Mike McLatchey 03-November-2001 The Perfect Element

Pain of Salvation are one of the few bands that comes along every now and then and redefines their genre. I mean, I don't even care much for this particular avenue of melodic prog-metal, the kind of style that includes the more commercial end of the spectrum such as Fates Warning and Dream Theater. But there is something wonderfully insolent about how such a young band can combine such a wide variety of music under one umbrella. I mean I can't even call this prog-metal with a straight face.

You tend to expect the barrage of distorted guitars and pounding double bass drums, but this is such a small element of the band's repertoire for the moniker "prog-metal" to almost be meaningless. Yes, they are accessible, and the accessibility has its moments that are not likely to appeal to those who don't like any of the music in the general area. This is particularly true in the ballad moments such as "Morning on Earth." But somehow the band walks the precarious edge and gets away with it, at least, I suppose, unless you are predisposed against the genre.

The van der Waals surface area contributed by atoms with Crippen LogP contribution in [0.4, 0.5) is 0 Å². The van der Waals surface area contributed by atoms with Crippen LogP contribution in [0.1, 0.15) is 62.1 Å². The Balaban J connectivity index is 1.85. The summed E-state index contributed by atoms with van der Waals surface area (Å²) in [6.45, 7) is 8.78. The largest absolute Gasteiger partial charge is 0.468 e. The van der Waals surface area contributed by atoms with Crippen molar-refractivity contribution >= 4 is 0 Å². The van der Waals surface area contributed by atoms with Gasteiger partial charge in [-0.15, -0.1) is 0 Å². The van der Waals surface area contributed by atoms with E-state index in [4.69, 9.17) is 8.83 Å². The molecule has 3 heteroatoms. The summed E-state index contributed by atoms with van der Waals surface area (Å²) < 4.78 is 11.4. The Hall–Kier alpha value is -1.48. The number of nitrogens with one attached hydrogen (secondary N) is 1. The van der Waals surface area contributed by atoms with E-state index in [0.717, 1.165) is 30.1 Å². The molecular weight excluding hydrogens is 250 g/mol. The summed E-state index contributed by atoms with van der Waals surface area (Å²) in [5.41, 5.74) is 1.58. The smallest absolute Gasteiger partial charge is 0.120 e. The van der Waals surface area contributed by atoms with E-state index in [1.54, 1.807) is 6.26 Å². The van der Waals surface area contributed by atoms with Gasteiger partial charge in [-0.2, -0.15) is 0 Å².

Pain of Salvation do give up their fair share of battering riff heavy music, however. "Idioglossia" opens with a blazing riff that introduces a song that combines almost rap-like vocals with harmonic back-up vocals and much more convoluted breaks. And, again, they get away with it. What about a little trip down modal lane? Sure, they do that too in "Her Voices." And they get away with it. A guitar/synth patch duo on "Failing"? Yep that one too.

In summary, it is the band's brash cheekiness that bugs me, like they are saying, yep we can do this kind of music and actually excel at it. Yeah you may not like prog metal, but before you give up on it, check out a band that makes the style look irrelevant.

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